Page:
Stomach cancer, the third-leading cause of cancer death world-wide, is classically divided into two primary types, one of which is called Diffuse Stomach Cancer (DSC). DSC is a very aggressive and rapidly-lethal disease where we lack effective therapies. Additionally, DSC also impacts a relatively unique group of patients. DSC is increasingly common in young females, often women in their 30’s-40’s and is also highly prevalent in the Latin American and Native American populations. Unfortunately, although DSC patients are in tremendous need of therapies, there has been relatively little laboratory research seeking to understand biology of these cancers or to develop new, more effective therapies. At our cancer center, we have established a new collaborative research program aiming to address this critical unmet medical need. We have built off of the progress we have made by studying the specific genes that are abnormally turned on in these cancers. Over the past years we have specifically studied the biology of DSC and have defined new highly promising candidate therapeutic approaches. Additionally, our collaborative team has developed new cancer models (cancer cells we can grow and study in the laboratory) from Latin American patients’ (and young females’) cancers. We now propose to bring together our new candidate therapies and this new collection of patient models to prepare optimal therapeutic approaches for DSC into clinical trials. This work will enable us to rapidly bring the most promising new therapeutic approaches into patients, including under-represented minorities whose cancers are often not adequately studied.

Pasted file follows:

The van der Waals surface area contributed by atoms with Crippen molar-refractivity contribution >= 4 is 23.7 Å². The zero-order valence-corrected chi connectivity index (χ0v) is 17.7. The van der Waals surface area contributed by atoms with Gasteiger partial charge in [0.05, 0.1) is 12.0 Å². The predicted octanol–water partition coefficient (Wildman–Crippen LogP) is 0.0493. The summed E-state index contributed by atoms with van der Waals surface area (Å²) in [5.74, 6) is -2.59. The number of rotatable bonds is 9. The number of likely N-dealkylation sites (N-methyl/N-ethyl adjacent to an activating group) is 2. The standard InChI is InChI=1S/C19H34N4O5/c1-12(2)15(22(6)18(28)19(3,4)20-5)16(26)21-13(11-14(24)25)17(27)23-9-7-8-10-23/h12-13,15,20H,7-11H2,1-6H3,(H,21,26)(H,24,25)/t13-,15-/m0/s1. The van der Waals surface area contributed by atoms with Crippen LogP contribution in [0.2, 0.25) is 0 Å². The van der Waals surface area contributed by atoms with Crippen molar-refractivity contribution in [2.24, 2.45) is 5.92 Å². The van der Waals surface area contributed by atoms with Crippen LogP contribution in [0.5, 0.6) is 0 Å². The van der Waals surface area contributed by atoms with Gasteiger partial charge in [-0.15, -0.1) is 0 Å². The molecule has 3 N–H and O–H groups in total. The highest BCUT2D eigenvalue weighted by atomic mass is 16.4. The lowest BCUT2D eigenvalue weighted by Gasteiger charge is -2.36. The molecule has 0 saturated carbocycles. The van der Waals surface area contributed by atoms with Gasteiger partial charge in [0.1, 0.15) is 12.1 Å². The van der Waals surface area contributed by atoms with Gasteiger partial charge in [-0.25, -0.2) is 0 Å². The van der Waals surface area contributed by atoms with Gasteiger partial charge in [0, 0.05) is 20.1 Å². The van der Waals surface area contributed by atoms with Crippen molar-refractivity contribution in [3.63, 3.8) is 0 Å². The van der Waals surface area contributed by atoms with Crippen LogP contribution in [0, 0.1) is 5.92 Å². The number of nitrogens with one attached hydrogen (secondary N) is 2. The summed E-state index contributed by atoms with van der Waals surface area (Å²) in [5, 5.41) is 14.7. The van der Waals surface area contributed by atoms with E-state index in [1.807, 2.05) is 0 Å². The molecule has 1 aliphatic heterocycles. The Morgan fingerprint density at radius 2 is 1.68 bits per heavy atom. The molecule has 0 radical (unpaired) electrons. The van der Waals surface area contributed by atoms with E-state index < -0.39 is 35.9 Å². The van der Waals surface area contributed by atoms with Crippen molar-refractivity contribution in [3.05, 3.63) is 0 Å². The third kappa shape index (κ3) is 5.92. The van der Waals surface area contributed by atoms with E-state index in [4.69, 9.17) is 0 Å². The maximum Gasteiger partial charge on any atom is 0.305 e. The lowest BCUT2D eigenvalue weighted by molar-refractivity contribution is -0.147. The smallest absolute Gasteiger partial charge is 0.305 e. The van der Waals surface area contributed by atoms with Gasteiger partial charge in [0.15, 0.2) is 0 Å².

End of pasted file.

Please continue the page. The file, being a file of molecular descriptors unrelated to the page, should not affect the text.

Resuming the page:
Location: Dana-Farber Cancer Institute -
Proposal: Development of Targeted Therapy for Diffuse Stomach Cancer